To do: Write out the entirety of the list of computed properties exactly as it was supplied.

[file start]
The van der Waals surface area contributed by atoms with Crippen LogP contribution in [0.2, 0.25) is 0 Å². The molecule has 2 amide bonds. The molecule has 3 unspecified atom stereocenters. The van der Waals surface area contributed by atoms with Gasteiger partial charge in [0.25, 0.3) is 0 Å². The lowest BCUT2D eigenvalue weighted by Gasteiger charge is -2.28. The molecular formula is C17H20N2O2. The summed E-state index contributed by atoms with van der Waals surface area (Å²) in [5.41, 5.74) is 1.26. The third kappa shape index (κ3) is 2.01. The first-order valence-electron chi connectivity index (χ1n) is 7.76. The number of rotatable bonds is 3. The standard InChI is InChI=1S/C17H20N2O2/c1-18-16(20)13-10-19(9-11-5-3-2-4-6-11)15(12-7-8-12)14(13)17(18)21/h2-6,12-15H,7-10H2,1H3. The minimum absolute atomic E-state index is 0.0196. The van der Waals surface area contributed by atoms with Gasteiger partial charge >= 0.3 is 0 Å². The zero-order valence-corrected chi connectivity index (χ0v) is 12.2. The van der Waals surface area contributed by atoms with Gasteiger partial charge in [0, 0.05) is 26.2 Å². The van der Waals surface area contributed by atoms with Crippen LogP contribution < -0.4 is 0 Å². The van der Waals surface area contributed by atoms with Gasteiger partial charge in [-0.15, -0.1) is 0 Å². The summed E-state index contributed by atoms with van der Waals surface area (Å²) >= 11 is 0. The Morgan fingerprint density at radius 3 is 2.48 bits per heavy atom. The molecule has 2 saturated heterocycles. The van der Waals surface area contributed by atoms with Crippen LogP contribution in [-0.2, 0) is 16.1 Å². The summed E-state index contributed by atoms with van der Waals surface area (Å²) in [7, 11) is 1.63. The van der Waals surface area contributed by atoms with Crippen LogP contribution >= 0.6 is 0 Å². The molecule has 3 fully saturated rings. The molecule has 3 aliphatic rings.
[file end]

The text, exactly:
The van der Waals surface area contributed by atoms with Crippen LogP contribution in [0.2, 0.25) is 0 Å². The molecule has 2 amide bonds. The molecule has 3 unspecified atom stereocenters. The van der Waals surface area contributed by atoms with Gasteiger partial charge in [0.25, 0.3) is 0 Å². The lowest BCUT2D eigenvalue weighted by Gasteiger charge is -2.28. The molecular formula is C17H20N2O2. The summed E-state index contributed by atoms with van der Waals surface area (Å²) in [5.41, 5.74) is 1.26. The third kappa shape index (κ3) is 2.01. The first-order valence-electron chi connectivity index (χ1n) is 7.76. The number of rotatable bonds is 3. The standard InChI is InChI=1S/C17H20N2O2/c1-18-16(20)13-10-19(9-11-5-3-2-4-6-11)15(12-7-8-12)14(13)17(18)21/h2-6,12-15H,7-10H2,1H3. The minimum absolute atomic E-state index is 0.0196. The van der Waals surface area contributed by atoms with Gasteiger partial charge >= 0.3 is 0 Å². The zero-order valence-corrected chi connectivity index (χ0v) is 12.2. The van der Waals surface area contributed by atoms with Gasteiger partial charge in [0, 0.05) is 26.2 Å². The van der Waals surface area contributed by atoms with Crippen LogP contribution < -0.4 is 0 Å². The van der Waals surface area contributed by atoms with Gasteiger partial charge in [-0.15, -0.1) is 0 Å². The summed E-state index contributed by atoms with van der Waals surface area (Å²) >= 11 is 0. The Morgan fingerprint density at radius 3 is 2.48 bits per heavy atom. The molecule has 2 saturated heterocycles. The van der Waals surface area contributed by atoms with Crippen LogP contribution in [-0.2, 0) is 16.1 Å². The summed E-state index contributed by atoms with van der Waals surface area (Å²) in [7, 11) is 1.63. The van der Waals surface area contributed by atoms with Crippen LogP contribution >= 0.6 is 0 Å². The molecule has 3 fully saturated rings. The molecule has 3 aliphatic rings.